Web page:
Growing vegetables makes my heart smile like nothing else (the dino kale to the right excuses its slightly disheveled look).

My former boss back in New York said an interesting thing one day, as a response to me questioning why our clients would rush into the spa for their massage/facial/whatever-wonderful-treat last minute, instead of making the most out of it (to me, a spa treatment would be such a splurge and I wouldn’t want to arrive stressed or – god forbid – miss the first 10 minutes). My boss said “oh but that’s how they make themselves feel important – it’s prestigious to have a jam-packed calendar and rush from one thing to another”. And I thought, boy – we’ve really made being humans and living life two utterly difficult things. Who in the world thinks being stressed is a legit good thing? I’m sure there are plenty of people out there who thrive in a fast-paced environment and wouldn’t want it any other way – there’s absolutely no judgment from me – but I would love it if our society would offer up a more open-minded attitude as to what is an acceptable choice of life. From the moment we’re born, we’re being fed this one idea of what success looks like – and unfortunately, it doesn’t really take into consideration how we feel on the inside – or how it’s making our planet feel, for that matter.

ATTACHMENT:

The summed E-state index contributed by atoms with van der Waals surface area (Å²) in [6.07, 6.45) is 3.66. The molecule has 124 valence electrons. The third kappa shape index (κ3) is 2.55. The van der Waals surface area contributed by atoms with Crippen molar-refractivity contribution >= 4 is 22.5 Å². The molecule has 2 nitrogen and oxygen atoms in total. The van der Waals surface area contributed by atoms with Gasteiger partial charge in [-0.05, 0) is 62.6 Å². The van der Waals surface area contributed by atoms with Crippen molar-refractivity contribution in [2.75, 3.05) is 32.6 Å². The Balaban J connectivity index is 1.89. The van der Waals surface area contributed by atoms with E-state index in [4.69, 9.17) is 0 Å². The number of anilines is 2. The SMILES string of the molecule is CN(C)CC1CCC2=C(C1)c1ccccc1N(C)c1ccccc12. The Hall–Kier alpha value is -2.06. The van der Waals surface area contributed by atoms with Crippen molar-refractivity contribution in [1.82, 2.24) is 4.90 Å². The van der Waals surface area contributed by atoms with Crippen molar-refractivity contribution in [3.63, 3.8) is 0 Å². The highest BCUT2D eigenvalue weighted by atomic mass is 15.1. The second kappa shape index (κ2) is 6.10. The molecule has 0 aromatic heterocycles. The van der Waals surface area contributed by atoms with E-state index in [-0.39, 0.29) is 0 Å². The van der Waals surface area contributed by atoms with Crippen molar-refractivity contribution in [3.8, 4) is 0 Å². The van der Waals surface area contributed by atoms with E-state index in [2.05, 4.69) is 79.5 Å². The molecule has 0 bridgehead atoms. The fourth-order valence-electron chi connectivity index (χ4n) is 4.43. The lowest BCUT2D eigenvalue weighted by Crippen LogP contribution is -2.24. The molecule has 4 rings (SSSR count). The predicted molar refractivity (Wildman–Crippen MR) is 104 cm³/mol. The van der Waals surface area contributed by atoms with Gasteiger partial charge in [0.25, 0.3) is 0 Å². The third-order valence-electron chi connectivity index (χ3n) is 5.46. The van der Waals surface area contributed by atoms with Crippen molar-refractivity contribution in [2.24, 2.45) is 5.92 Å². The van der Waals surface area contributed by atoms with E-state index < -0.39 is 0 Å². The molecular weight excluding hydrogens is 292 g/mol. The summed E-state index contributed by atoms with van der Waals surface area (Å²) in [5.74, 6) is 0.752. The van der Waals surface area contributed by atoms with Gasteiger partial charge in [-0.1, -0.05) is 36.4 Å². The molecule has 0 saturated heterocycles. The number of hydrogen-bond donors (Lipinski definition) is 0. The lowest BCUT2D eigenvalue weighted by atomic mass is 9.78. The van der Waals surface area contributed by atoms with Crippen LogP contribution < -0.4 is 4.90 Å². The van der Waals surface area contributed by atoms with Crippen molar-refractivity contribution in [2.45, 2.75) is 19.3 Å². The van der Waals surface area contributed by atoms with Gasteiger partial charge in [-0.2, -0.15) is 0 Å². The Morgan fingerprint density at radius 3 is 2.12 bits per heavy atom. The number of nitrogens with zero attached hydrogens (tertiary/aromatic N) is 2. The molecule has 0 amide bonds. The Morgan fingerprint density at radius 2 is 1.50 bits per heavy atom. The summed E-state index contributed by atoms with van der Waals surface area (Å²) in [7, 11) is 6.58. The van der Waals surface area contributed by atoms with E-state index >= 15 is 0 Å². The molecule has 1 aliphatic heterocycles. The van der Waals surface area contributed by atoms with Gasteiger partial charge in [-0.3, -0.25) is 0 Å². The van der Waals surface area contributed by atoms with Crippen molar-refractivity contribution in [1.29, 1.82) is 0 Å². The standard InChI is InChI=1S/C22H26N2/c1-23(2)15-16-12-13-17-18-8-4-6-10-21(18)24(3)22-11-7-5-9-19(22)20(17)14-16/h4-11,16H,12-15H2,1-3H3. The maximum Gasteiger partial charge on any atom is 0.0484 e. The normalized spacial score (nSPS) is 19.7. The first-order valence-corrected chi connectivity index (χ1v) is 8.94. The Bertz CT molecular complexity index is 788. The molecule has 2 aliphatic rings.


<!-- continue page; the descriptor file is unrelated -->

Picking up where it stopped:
I still have a hard time saying no to things every now and then, but the biggest difference in how I feel about it is that I now – sincerely – think of me as the master/designer/creator of my own life. For the longest time, I felt like I was sitting in the backseat of the car that was my life. I felt like I had handed over the keys to someone else (probably someone I didn’t even like, knowing me) and that I was just trying to stay buckled up and preventing myself from flying out the window or being left at a gas station. But now – finally – I view myself as the one in charge. Somehow, this also prevents me from feeling totally consumed even if I do end up saying yes to something I really would have wanted to turn down. In turn, this makes me less likely to victimize myself, and that’s truly a good thing. We all get one teeny tiny precious sliver of life to love and cherish, and I’m just about cracking the code as far as how I best take care of mine. No one formula will work for everyone, but mine goes something like this: heaping amounts Michael, nature, movement, gardening, nourishing foods, family, reading, writing and pursuing goals. A spoonful here and there of other social interaction. And a pinch of career focus. But above all, freedom. What’s yours?

5 thoughts on “About saying no (but really, more about saying yes)

  1. Such a great and personal read, thank you for sharing!

    Sometimes it feels like I’ve got my life completely figured out, sometimes it feels like as if at the age of 47, I have no idea what I’m gonna do when I grow up 🙂